The Evolution of Dental Crowns: From Ancient Status Symbols to Modern Dental Solutions
Also known as a cap, a dental crown is a prosthetic device used to strengthen, restore function to, and improve the appearance of a damaged, weakened, or decayed tooth. Today, dental crowns have advanced so much that you probably won’t even be able to tell if someone has a crown. Nevertheless, dental crowns haven’t always looked like natural teeth.
The Multifunctional Role of Dental Crowns
What are the different uses for a dental crown? A dental crown can be needed for many reasons, such as:
- Protecting a Tooth – If a tooth is cracked or even decaying, a crown can protect a weak tooth from further damage.
- Restoring a Tooth – A broken tooth needs a crown to restore the functionality of the tooth.
- Covering a Filling – Sometimes, if a tooth has a large filling and there is not a lot of tooth left, a crown will be used to cover and support the tooth and filling.
- Holding a Dental Bridge in Place – A dental bridge is something that dentists use to bridge a gap between teeth when a tooth is missing. A crown may be used to cover this gap.
A Glimpse into the Past: The History of Dental Crowns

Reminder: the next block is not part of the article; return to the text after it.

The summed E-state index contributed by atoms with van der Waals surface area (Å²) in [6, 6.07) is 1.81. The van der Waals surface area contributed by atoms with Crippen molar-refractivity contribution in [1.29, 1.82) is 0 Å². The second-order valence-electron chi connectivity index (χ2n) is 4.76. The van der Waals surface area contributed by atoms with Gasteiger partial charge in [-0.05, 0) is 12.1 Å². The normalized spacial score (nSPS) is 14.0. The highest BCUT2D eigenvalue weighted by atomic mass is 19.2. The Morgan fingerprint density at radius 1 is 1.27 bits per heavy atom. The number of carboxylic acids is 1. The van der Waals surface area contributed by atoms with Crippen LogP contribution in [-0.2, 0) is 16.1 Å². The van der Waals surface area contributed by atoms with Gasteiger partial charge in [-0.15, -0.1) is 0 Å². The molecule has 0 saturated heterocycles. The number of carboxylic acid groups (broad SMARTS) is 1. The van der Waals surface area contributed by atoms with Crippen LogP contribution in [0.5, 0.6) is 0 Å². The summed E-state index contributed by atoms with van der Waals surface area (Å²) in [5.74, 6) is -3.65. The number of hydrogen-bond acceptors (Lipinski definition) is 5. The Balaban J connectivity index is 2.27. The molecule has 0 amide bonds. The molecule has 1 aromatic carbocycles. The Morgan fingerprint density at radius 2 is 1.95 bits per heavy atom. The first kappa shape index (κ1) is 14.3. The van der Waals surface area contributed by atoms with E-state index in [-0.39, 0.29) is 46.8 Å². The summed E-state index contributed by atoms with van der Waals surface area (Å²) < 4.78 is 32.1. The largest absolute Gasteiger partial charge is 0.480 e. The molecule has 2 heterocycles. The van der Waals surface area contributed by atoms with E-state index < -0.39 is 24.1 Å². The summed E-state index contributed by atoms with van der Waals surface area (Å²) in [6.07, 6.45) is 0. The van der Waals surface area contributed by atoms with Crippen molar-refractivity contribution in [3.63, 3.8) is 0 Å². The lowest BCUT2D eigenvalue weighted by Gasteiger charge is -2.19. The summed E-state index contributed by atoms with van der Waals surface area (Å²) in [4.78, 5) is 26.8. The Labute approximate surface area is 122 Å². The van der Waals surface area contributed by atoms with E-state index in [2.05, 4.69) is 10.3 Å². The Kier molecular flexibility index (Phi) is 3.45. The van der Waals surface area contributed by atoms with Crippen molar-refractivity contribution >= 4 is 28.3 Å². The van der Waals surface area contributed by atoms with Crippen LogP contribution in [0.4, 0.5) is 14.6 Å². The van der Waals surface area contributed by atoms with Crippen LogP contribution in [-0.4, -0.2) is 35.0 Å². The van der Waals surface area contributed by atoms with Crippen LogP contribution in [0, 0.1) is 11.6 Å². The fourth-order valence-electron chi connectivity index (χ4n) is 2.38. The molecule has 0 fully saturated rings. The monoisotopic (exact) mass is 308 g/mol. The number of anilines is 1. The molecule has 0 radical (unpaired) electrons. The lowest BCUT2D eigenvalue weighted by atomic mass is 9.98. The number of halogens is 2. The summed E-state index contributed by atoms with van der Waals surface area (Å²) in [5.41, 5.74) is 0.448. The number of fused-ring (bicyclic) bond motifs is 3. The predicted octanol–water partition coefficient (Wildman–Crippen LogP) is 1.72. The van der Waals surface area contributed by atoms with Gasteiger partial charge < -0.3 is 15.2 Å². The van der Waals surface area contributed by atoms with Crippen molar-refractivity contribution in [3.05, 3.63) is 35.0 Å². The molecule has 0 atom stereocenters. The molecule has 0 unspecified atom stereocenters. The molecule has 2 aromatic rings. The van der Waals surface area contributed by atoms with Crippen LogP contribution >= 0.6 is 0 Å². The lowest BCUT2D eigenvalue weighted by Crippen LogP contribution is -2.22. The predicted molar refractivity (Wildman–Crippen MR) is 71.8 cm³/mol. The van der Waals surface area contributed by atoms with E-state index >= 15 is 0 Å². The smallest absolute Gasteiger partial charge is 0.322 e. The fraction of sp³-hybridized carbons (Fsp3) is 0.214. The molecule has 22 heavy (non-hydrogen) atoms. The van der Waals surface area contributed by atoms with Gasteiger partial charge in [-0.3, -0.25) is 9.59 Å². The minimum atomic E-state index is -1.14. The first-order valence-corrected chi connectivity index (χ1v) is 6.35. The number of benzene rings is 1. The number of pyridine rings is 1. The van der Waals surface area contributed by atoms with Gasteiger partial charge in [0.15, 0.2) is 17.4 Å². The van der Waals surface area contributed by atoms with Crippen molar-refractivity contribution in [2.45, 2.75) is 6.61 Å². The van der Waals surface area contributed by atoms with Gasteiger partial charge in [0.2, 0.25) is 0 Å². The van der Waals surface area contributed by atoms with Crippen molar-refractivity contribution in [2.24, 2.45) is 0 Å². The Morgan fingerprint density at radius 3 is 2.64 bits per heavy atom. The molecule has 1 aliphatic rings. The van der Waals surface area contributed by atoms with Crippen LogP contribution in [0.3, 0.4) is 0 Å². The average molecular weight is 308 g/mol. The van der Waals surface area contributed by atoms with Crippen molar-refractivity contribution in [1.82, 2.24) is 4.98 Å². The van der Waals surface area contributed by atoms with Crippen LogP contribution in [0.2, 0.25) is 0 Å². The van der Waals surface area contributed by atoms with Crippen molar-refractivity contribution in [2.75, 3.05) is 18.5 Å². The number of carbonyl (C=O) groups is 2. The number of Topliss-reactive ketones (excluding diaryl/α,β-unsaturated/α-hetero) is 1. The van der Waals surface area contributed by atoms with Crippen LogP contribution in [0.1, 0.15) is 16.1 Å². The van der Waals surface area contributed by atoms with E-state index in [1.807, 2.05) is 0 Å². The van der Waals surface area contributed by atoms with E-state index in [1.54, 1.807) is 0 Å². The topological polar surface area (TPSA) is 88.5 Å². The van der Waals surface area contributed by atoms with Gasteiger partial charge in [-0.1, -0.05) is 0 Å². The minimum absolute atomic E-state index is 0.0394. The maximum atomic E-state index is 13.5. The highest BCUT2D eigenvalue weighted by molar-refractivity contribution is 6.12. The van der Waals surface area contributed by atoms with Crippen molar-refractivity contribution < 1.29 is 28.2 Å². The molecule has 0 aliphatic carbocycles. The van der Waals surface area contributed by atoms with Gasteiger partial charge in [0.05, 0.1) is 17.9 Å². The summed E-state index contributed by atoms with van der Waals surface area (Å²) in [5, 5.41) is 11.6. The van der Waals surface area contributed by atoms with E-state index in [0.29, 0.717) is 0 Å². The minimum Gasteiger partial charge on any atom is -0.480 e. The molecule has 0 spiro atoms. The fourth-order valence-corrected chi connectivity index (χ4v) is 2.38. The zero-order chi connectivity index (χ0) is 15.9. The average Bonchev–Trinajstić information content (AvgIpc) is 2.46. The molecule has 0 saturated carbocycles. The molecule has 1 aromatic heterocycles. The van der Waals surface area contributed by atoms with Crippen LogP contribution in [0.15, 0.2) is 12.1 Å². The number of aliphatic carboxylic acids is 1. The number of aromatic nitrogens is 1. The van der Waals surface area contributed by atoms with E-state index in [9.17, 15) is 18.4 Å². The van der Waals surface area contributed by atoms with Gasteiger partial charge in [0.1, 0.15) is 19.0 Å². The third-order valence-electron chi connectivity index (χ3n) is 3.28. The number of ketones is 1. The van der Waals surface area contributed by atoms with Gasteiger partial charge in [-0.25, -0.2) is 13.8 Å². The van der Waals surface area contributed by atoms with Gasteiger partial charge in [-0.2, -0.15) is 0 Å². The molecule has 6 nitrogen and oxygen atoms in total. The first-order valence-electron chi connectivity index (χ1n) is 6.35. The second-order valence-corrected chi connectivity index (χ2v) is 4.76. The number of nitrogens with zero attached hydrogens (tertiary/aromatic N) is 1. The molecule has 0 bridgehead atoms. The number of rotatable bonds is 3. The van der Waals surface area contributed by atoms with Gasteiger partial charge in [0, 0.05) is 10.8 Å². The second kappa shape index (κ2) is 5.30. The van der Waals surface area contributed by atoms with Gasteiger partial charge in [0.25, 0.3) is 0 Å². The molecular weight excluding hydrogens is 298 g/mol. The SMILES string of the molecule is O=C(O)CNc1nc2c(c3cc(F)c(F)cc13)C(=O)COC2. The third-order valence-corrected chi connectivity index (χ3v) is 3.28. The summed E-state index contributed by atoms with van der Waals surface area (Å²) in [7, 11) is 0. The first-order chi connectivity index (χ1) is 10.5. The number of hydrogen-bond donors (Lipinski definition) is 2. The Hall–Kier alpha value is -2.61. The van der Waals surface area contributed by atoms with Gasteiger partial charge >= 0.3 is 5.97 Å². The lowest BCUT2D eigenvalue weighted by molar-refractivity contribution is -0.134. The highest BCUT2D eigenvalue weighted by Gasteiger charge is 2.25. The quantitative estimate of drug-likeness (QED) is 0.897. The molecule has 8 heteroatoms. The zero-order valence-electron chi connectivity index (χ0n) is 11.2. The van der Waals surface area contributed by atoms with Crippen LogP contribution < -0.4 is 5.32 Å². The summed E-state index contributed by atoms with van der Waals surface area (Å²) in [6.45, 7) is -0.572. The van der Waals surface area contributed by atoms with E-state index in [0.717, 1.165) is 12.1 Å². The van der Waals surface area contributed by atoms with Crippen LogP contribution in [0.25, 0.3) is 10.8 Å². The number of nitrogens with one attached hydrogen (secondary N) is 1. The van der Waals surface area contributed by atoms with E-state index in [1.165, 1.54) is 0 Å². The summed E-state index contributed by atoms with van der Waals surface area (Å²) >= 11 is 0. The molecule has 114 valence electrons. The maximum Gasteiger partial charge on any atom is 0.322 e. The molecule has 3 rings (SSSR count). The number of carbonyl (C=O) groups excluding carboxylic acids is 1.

According to the American Dental Association, the history of Dentistry goes as far back as 5000 BC, where a Sumerian text discusses dental decay, stating the belief that “tooth worms” were the cause of decaying teeth. 2000 BC marked the death of Hesy-Re, an Egyptian scribe who is now referred to as the ‘first dentist’. This has been established due to an inscription on Hesy-Re’s tomb after he passed away reading “The greatest of those who deal with teeth, and of physicians. Though there may have been many like him before or during that time, this inscription on Hesy-Re’s tomb is currently the earliest reference we know of where an individual is referenced to as a dental practitioner!
The Transition from Gold to Porcelain: A Dental Revolution
Four thousand years ago, in Luzon, an island in the Philippines, gold was used to modify teeth. Skeletons have been found with gold caps and gold tooth replacements. Evidence suggests that this practice was popular with the chiefs of the time and was a symbol of wealth and power in society. From 166 to 201 AD, the American Dental Association states that the Etruscans were practicing dental prosthetics with the use of gold crowns along with fixed bridgework.
Modern Innovations: The Advent of Durable and Aesthetic Crowns